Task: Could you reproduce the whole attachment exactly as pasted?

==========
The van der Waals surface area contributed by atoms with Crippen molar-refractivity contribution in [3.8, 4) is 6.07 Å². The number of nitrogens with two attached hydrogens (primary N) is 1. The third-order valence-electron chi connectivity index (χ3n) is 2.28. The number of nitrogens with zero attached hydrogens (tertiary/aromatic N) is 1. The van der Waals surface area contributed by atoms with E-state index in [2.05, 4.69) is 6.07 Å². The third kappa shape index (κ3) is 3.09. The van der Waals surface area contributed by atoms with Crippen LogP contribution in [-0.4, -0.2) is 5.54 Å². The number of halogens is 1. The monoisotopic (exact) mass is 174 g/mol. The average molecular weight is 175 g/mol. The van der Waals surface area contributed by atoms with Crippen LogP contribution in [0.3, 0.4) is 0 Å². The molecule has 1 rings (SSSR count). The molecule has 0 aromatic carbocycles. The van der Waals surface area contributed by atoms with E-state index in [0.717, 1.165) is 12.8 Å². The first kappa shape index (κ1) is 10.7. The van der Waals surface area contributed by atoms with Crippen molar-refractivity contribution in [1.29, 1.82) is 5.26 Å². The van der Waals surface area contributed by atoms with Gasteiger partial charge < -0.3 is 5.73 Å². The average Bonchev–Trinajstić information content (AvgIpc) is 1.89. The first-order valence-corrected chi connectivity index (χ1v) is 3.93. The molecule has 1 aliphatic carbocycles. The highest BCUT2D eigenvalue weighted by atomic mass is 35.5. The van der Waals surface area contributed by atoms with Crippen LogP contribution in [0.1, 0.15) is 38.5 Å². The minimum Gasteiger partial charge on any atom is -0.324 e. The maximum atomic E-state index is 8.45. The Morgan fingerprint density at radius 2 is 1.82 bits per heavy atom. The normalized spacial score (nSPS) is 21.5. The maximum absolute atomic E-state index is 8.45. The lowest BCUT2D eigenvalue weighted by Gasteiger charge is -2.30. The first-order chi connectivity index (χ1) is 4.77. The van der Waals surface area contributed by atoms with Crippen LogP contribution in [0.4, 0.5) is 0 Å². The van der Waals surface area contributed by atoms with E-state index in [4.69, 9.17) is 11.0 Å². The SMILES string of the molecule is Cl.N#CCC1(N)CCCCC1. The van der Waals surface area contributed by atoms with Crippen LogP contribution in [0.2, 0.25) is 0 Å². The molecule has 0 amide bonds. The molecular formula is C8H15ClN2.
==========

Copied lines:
The van der Waals surface area contributed by atoms with Crippen molar-refractivity contribution in [3.8, 4) is 6.07 Å². The number of nitrogens with two attached hydrogens (primary N) is 1. The third-order valence-electron chi connectivity index (χ3n) is 2.28. The number of nitrogens with zero attached hydrogens (tertiary/aromatic N) is 1. The van der Waals surface area contributed by atoms with E-state index in [2.05, 4.69) is 6.07 Å². The third kappa shape index (κ3) is 3.09. The van der Waals surface area contributed by atoms with Crippen LogP contribution in [-0.4, -0.2) is 5.54 Å². The number of halogens is 1. The monoisotopic (exact) mass is 174 g/mol. The average molecular weight is 175 g/mol. The van der Waals surface area contributed by atoms with Crippen LogP contribution in [0.3, 0.4) is 0 Å². The molecule has 1 rings (SSSR count). The molecule has 0 aromatic carbocycles. The van der Waals surface area contributed by atoms with E-state index in [0.717, 1.165) is 12.8 Å². The first kappa shape index (κ1) is 10.7. The van der Waals surface area contributed by atoms with Crippen molar-refractivity contribution in [1.29, 1.82) is 5.26 Å². The van der Waals surface area contributed by atoms with Gasteiger partial charge < -0.3 is 5.73 Å². The average Bonchev–Trinajstić information content (AvgIpc) is 1.89. The first-order valence-corrected chi connectivity index (χ1v) is 3.93. The molecule has 1 aliphatic carbocycles. The highest BCUT2D eigenvalue weighted by atomic mass is 35.5. The van der Waals surface area contributed by atoms with Crippen LogP contribution in [0.1, 0.15) is 38.5 Å². The minimum Gasteiger partial charge on any atom is -0.324 e. The maximum atomic E-state index is 8.45. The Morgan fingerprint density at radius 2 is 1.82 bits per heavy atom. The normalized spacial score (nSPS) is 21.5. The maximum absolute atomic E-state index is 8.45. The lowest BCUT2D eigenvalue weighted by Gasteiger charge is -2.30. The first-order chi connectivity index (χ1) is 4.77. The van der Waals surface area contributed by atoms with Crippen LogP contribution in [0.4, 0.5) is 0 Å². The van der Waals surface area contributed by atoms with E-state index in [4.69, 9.17) is 11.0 Å². The SMILES string of the molecule is Cl.N#CCC1(N)CCCCC1. The van der Waals surface area contributed by atoms with Crippen LogP contribution in [0.2, 0.25) is 0 Å². The molecule has 0 amide bonds. The molecular formula is C8H15ClN2.